Difference between revisions of "Homolog"

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Genomic regions and features that share a common ancestry.  Although there are different definitions of this term, for comparative genomics work, this definition is the simplest.  If two genes are said to be homologous with respect to one another, then they share a common ancestral gene.  In such a case, these genes are homologs.  '''N.B.''' Homology is ''not'' a synonym for similarity. With this definition, phrases such as “95% homologous” are nonsensical, as genomic regions or features are either homologous, or not.  The only exception would be gene fusion events, whereby a new gene is created by the fusion of two other genes (or domains thereof).
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Genomic regions and features that share a common ancestry.  Although there are different definitions of this term, for comparative genomics work, this definition is the simplest.  If two genes are said to be homologous with respect to one another, then they share a common ancestral gene.  In such a case, these genes are homologs.  '''N.B.''' Homology is ''not'' a synonym for similarity. With this definition, phrases such as “95% homologous” are nonsensical, as genomic regions or features either share common ancestry, or they do not.  The only exception would be gene fusion events, whereby a new gene is created by the fusion of two other genes (or domains thereof).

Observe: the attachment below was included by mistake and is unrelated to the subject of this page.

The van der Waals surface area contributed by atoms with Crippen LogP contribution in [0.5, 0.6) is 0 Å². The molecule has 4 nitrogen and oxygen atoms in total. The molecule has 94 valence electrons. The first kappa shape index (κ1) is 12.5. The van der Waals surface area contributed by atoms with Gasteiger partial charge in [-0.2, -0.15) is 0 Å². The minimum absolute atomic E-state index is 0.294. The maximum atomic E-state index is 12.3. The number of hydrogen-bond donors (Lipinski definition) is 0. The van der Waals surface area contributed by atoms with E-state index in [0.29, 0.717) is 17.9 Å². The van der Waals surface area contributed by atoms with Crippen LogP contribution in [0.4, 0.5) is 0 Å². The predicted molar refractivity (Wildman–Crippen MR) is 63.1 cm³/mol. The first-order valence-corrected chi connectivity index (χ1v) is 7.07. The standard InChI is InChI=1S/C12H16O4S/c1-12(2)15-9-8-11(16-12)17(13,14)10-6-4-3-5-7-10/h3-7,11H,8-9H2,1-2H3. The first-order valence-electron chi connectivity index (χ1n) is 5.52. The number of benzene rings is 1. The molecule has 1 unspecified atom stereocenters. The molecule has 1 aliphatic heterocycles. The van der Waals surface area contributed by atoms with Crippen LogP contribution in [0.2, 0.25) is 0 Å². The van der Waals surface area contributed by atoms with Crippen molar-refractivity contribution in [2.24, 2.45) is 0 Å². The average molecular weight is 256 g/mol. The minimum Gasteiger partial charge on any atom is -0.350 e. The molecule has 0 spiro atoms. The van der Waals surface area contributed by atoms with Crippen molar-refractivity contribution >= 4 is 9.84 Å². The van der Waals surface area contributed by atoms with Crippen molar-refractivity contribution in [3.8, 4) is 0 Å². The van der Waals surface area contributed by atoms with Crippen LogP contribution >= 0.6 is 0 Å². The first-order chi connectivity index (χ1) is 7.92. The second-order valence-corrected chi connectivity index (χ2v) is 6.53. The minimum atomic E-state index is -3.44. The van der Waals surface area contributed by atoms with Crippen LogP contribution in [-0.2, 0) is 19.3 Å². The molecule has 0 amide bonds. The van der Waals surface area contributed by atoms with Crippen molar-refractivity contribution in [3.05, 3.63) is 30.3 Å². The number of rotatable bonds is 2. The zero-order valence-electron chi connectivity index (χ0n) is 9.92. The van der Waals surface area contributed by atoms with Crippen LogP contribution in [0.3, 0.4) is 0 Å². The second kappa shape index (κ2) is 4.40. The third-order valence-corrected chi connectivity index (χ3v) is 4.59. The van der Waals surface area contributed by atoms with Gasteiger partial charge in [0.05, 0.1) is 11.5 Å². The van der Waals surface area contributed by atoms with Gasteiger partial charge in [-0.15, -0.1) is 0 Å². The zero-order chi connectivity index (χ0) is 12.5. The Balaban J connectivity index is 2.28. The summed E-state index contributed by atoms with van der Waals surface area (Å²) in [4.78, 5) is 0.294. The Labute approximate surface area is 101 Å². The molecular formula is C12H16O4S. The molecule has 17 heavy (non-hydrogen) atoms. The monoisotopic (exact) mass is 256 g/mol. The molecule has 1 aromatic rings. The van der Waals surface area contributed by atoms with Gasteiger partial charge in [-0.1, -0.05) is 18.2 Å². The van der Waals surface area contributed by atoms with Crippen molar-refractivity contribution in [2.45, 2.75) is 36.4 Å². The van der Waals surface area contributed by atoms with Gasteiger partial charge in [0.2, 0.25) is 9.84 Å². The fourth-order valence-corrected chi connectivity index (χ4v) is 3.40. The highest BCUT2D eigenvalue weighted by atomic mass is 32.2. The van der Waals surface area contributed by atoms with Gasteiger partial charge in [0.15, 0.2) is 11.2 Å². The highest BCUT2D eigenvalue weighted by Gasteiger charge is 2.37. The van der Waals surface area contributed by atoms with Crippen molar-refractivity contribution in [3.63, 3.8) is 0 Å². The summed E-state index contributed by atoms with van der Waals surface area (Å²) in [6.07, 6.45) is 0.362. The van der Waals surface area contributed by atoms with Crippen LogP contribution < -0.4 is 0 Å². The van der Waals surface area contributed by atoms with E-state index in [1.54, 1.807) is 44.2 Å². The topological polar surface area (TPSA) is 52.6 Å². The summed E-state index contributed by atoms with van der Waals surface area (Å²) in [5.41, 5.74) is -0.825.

Latest revision as of 18:54, 10 August 2009

Genomic regions and features that share a common ancestry. Although there are different definitions of this term, for comparative genomics work, this definition is the simplest. If two genes are said to be homologous with respect to one another, then they share a common ancestral gene. In such a case, these genes are homologs. N.B. Homology is not a synonym for similarity. With this definition, phrases such as “95% homologous” are nonsensical, as genomic regions or features either share common ancestry, or they do not. The only exception would be gene fusion events, whereby a new gene is created by the fusion of two other genes (or domains thereof).